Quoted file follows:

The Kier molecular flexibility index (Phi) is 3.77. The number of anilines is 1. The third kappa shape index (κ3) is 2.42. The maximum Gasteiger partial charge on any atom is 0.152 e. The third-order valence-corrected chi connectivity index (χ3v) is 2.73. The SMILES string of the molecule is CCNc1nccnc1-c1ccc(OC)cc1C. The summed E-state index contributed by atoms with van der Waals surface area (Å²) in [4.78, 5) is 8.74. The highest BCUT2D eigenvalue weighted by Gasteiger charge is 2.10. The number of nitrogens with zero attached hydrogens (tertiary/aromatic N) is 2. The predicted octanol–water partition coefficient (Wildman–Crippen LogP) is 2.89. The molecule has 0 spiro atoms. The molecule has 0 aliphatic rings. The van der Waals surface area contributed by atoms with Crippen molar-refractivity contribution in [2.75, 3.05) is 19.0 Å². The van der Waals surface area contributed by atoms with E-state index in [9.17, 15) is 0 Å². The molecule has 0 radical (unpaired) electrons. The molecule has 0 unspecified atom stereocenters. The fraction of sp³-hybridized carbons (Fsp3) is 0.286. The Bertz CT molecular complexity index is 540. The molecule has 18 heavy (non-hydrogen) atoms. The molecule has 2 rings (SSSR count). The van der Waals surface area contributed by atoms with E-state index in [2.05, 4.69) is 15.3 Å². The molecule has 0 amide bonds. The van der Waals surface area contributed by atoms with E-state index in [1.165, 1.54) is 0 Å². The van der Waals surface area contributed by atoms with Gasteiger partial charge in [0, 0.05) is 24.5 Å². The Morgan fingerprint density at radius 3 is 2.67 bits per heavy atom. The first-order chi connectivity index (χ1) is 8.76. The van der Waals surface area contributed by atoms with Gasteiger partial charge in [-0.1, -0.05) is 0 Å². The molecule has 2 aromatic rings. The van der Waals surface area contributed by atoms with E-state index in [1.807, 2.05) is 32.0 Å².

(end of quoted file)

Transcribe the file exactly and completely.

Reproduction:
The Kier molecular flexibility index (Phi) is 3.77. The number of anilines is 1. The third kappa shape index (κ3) is 2.42. The maximum Gasteiger partial charge on any atom is 0.152 e. The third-order valence-corrected chi connectivity index (χ3v) is 2.73. The SMILES string of the molecule is CCNc1nccnc1-c1ccc(OC)cc1C. The summed E-state index contributed by atoms with van der Waals surface area (Å²) in [4.78, 5) is 8.74. The highest BCUT2D eigenvalue weighted by Gasteiger charge is 2.10. The number of nitrogens with zero attached hydrogens (tertiary/aromatic N) is 2. The predicted octanol–water partition coefficient (Wildman–Crippen LogP) is 2.89. The molecule has 0 spiro atoms. The molecule has 0 aliphatic rings. The van der Waals surface area contributed by atoms with Crippen molar-refractivity contribution in [2.75, 3.05) is 19.0 Å². The van der Waals surface area contributed by atoms with E-state index in [9.17, 15) is 0 Å². The molecule has 0 radical (unpaired) electrons. The molecule has 0 unspecified atom stereocenters. The fraction of sp³-hybridized carbons (Fsp3) is 0.286. The Bertz CT molecular complexity index is 540. The molecule has 18 heavy (non-hydrogen) atoms. The molecule has 2 rings (SSSR count). The van der Waals surface area contributed by atoms with E-state index in [2.05, 4.69) is 15.3 Å². The molecule has 0 amide bonds. The van der Waals surface area contributed by atoms with E-state index in [1.165, 1.54) is 0 Å². The van der Waals surface area contributed by atoms with Gasteiger partial charge in [0, 0.05) is 24.5 Å². The Morgan fingerprint density at radius 3 is 2.67 bits per heavy atom. The first-order chi connectivity index (χ1) is 8.76. The van der Waals surface area contributed by atoms with Gasteiger partial charge in [-0.1, -0.05) is 0 Å². The molecule has 2 aromatic rings. The van der Waals surface area contributed by atoms with E-state index in [1.807, 2.05) is 32.0 Å².